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[edit] The Young Uncle Safroni

By Kathleen Watkins


The young Uncle Safroni had in him the essence of all that an uncle should be. Not every niece and nephew can boast such a one nor swear, with certain truth, to adventures no less glowing than those of the heroes in story books.
      When Uncle Safroni came on a visit smelling, as we fancied, of schooners and palm trees and the great Pacific Ocean, he filled, like a giant, the narrow hallway. There were several uncles in the family but they were all short and thin and wore black city hats and gabardine overcoats. They usually carried umbrellas which, if it was raining, they shook briskly on the front doorstep before looping them over a peg on the hatstand. Uncle Safroni never carried an umbrella. His hat was the one he had worn in Samoa with a wide, floppy brim and high crown, and Uncle Safroni wore it turned up above his left ear and slightly tilted. His waistcoats were bright and flowery and instead of a tie he knotted a piece of silk which dangled on his shirt in long, loose ends. When Uncle Safroni sat at the tea-table, Sunday teas were no longer proper and Sunday-ish - for he was a lavish and imaginative talker - but became, at once, times of high delight and hearty expectation, as warm and exhilarating as the hot sun and trade winds he told us of.
 
And no one, in the telling of it, could bring a place so near as did Uncle Safroni.
      After tea, stretched out, more like a giant than ever, on the horsehair sofa - sometimes, for a joke, with an antimacassar spread over his face - it was as if he had put us on a magic carpet which took us far beyond the rooftops to where there were green parrots and lagoons, and tall trees that swayed in the sun.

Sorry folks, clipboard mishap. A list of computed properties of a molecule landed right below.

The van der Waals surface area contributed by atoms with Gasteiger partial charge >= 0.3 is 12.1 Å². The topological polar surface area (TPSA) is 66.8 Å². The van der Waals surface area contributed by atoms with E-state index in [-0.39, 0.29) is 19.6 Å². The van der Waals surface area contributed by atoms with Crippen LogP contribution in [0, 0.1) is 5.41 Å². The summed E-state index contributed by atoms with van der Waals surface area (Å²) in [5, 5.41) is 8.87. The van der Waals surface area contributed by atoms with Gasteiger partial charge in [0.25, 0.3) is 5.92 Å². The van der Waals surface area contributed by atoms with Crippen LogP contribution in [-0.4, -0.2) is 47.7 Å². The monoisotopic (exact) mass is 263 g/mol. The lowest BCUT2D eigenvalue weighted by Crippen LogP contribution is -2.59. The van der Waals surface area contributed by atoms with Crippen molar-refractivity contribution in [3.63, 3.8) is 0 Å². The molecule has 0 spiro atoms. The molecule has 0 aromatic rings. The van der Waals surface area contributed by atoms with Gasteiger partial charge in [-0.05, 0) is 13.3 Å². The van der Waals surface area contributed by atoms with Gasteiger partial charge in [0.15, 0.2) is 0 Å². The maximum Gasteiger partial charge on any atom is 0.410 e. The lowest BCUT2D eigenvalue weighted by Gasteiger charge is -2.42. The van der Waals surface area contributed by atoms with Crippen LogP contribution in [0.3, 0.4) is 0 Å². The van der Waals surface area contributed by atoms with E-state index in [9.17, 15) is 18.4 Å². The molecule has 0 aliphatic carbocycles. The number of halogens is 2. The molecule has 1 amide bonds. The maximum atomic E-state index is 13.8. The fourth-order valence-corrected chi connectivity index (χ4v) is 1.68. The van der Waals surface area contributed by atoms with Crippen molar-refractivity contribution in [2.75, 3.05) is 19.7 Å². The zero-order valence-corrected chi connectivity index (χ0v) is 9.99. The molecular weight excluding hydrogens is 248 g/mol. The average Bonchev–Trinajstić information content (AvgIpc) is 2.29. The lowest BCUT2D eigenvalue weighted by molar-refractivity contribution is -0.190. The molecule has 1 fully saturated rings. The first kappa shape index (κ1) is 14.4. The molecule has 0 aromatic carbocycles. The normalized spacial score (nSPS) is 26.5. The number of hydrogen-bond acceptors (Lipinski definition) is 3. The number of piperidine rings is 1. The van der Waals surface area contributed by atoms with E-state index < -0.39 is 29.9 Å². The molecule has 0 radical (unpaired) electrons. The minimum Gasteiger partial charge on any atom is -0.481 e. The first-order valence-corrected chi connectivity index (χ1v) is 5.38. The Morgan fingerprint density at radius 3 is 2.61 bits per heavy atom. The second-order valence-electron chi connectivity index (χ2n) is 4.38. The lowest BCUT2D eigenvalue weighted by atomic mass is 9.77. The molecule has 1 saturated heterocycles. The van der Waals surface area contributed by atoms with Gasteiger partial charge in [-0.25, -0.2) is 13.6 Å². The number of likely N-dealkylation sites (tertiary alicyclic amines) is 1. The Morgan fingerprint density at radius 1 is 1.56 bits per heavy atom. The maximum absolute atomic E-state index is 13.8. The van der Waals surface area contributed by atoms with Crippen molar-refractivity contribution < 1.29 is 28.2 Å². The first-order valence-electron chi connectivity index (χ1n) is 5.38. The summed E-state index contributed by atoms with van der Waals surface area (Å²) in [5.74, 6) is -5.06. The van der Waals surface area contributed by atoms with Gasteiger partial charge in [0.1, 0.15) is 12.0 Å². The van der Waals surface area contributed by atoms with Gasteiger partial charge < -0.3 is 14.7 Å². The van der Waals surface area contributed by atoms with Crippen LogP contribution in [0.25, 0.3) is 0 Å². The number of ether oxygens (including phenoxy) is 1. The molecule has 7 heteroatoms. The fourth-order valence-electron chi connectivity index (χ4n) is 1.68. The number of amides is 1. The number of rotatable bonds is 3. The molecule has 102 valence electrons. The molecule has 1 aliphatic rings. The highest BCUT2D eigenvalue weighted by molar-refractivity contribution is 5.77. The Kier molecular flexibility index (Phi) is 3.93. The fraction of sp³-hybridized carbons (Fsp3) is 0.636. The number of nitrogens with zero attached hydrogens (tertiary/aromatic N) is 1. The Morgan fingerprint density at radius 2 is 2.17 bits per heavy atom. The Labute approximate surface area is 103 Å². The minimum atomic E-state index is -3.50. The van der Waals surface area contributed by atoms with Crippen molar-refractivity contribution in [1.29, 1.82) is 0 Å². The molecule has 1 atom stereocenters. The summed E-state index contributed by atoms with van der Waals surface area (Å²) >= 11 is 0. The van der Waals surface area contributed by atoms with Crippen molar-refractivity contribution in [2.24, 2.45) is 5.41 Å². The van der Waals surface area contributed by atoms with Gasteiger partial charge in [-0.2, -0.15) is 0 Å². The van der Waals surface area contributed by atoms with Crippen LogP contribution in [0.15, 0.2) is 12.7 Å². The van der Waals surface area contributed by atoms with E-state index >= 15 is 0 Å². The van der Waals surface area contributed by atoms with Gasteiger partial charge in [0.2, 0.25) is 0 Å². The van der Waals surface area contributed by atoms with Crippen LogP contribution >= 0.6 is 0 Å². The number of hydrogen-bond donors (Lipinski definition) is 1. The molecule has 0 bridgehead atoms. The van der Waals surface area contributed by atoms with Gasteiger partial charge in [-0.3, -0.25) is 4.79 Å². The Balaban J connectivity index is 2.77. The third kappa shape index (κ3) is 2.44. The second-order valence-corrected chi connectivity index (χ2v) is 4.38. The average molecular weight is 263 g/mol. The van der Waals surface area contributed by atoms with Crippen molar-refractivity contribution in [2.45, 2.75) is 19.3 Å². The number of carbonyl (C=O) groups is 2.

Uncle Safroni, when he was still a boy, ran away from home to sail before the mast on a full-rigged ship bound for Australia. He took his violin with him and the rough sailors on board listened meekly when he played it. In the streets of Brisbane his violin earned him a living. It was also, at one time, in pawn and when Uncle Safroni was able to retrieve it he stowed himself on a ship going out to the Samoan islands. There, too, his violin had proved a valuable and timely asset for, if we are to believe Uncle Safroni, without it there is small doubt that he could not have escaped being eaten by cannibals. He had come upon the cannibals preparing a human dinner in the middle of a forest, and only by fiddling continuously throughout the ceremony did he charm off a like fate.


Count Safroni's index pageList of Kathleen's storiesUncle Safroni the elder

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